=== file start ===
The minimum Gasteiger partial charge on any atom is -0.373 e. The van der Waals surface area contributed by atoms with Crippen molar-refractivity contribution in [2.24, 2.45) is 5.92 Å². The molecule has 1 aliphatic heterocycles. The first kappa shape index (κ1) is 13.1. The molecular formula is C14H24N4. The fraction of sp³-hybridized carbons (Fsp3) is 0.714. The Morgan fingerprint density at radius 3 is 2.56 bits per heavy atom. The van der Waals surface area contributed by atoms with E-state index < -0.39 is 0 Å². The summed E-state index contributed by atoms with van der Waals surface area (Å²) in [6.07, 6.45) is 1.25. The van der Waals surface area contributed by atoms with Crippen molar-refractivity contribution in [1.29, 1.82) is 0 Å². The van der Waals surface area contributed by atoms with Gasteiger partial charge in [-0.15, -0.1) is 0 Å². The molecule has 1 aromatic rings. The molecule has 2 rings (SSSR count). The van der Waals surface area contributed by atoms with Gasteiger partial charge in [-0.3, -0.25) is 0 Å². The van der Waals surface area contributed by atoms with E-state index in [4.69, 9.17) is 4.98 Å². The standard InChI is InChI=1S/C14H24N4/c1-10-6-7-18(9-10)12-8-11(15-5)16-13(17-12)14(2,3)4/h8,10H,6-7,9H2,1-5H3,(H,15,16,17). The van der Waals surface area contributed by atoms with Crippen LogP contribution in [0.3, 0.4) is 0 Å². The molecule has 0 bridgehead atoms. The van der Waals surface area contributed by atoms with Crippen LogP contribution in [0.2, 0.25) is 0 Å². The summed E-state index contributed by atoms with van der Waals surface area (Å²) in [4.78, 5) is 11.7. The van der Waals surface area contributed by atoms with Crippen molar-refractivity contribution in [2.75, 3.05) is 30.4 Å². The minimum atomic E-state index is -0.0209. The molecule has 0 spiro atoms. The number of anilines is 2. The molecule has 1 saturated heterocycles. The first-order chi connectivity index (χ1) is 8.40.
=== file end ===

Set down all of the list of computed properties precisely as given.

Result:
The minimum Gasteiger partial charge on any atom is -0.373 e. The van der Waals surface area contributed by atoms with Crippen molar-refractivity contribution in [2.24, 2.45) is 5.92 Å². The molecule has 1 aliphatic heterocycles. The first kappa shape index (κ1) is 13.1. The molecular formula is C14H24N4. The fraction of sp³-hybridized carbons (Fsp3) is 0.714. The Morgan fingerprint density at radius 3 is 2.56 bits per heavy atom. The van der Waals surface area contributed by atoms with E-state index < -0.39 is 0 Å². The summed E-state index contributed by atoms with van der Waals surface area (Å²) in [6.07, 6.45) is 1.25. The van der Waals surface area contributed by atoms with Crippen molar-refractivity contribution in [1.29, 1.82) is 0 Å². The van der Waals surface area contributed by atoms with Gasteiger partial charge in [-0.15, -0.1) is 0 Å². The molecule has 1 aromatic rings. The molecule has 2 rings (SSSR count). The van der Waals surface area contributed by atoms with Gasteiger partial charge in [-0.3, -0.25) is 0 Å². The van der Waals surface area contributed by atoms with E-state index in [4.69, 9.17) is 4.98 Å². The standard InChI is InChI=1S/C14H24N4/c1-10-6-7-18(9-10)12-8-11(15-5)16-13(17-12)14(2,3)4/h8,10H,6-7,9H2,1-5H3,(H,15,16,17). The van der Waals surface area contributed by atoms with Crippen LogP contribution in [0.3, 0.4) is 0 Å². The molecule has 0 bridgehead atoms. The van der Waals surface area contributed by atoms with Crippen LogP contribution in [0.2, 0.25) is 0 Å². The summed E-state index contributed by atoms with van der Waals surface area (Å²) in [4.78, 5) is 11.7. The van der Waals surface area contributed by atoms with Crippen molar-refractivity contribution in [2.75, 3.05) is 30.4 Å². The minimum atomic E-state index is -0.0209. The molecule has 0 spiro atoms. The number of anilines is 2. The molecule has 1 saturated heterocycles. The first-order chi connectivity index (χ1) is 8.40.